Ron Edmondson shares what he's learned after raising two boys.
Here are some things I’ve learned raising boys...
People ask me all the time for advice on raising girls, and honestly, I’ve got some, but they all involve a shotgun and long ankle-length dresses, so you probably don’t want that. Seriously, I always wanted a girl, but I think God knew what He was doing by giving me boys. (Imagine that!) I’m afraid I’d be way over-protective of a girl.
Anyway, one thing I’ve experienced being the parent of boys is that boys are desperate for wisdom, but they are often either timid about asking for it or maybe they just never think to do so. (Someone told me guys seldom ask for directions either, but I’m having a hard time believing that one.)
I’m incredibly close to my two boys, ask anyone. Even still, I’ve observed there is something in them that wants to appear not to need the help at times. Something in a guy resists the need for help, even when they need the help. I wanted the type relationship with my sons where they would always feel welcome and ready to learn from my experience. I’m blessed to say both my boys call me weekly, if not sometimes daily, asking for help making life decisions.
How do you get your sons to want to come to you for wisdom, long after they leave home? Here was my plan:
- Do activities they want to do – I spent lots of time with my boys, but I did that by assuming their interests. If it was baseball or wrestling, I loved and lived what they loved. I know dads who try to get their boys to love fishing or golf because they love fishing or golf. I simply chose my interests around theirs.
- Stay close – Boys are growing to become men. They want to be independent. Some days they won’t want you around as much as others. (That may sound appealing for a moment when they are colicky as infants, but believe me, you will miss them.) I tried to stay close enough that I was there when they were ready for me. Ephesians 6 says not to exasperate the children. I simply tried not to get in the way, but to always be available when needed. I found I was “needed” more often that way.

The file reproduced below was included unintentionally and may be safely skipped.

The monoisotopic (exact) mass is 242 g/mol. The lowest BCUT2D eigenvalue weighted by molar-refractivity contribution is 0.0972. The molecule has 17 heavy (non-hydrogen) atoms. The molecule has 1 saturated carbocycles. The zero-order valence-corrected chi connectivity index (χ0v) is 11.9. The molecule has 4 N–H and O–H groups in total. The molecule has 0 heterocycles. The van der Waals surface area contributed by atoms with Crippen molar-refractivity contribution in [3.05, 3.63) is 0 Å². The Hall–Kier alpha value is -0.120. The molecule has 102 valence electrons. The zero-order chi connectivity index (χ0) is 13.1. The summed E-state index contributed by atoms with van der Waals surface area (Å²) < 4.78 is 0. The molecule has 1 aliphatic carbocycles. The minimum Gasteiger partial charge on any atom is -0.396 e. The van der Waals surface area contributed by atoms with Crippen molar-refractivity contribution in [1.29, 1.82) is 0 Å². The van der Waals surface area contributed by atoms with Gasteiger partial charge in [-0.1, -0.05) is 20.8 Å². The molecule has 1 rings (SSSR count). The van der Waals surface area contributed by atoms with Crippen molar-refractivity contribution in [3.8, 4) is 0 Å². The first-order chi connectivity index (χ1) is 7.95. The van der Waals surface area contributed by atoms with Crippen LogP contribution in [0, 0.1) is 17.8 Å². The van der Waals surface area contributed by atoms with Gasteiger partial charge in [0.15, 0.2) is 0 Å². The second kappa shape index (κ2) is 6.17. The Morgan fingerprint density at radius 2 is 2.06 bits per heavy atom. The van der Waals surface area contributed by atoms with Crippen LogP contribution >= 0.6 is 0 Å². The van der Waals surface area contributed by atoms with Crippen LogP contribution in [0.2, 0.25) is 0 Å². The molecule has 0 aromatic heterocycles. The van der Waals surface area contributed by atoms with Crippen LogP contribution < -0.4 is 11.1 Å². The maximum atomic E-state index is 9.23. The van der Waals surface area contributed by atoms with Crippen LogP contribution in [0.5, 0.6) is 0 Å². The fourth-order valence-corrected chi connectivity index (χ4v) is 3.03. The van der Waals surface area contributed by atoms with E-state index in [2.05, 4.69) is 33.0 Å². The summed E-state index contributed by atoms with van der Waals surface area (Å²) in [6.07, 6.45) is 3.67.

- Be attentive – Like all men I always had plenty I could be doing. I tried to let the boy’s time be the boy’s time. Children know when you’re not really being attentive. There were times my boys told me I needed to put my phone down. I listened. I wanted them to feel I was listening to what mattered to them.
- Offer wisdom more than solutions – I tried to help my boys form a paradigm for finding an answer, rather than give them the answer. This way they were able to be independent young men, who wanted to find their own way, but yet they had access to the wisdom of experience.
- Love their friends – My boys knew their friends were always welcome in our house. They knew I’d fix them lots of pancakes on Saturday morning. They knew we stocked our fridge with every drink their friends might like, just in case our house was the hangout house for the night. They knew the door was always wide open for anyone they brought through them. We didn’t always approve of their choices in friends, but we talked them through it and tried to steer them towards better friends, but never turned away their choice of friends.
There are probably other suggestions I could share, but if you are raising boys, you probably need to go break up a fight or stop them from jumping off something...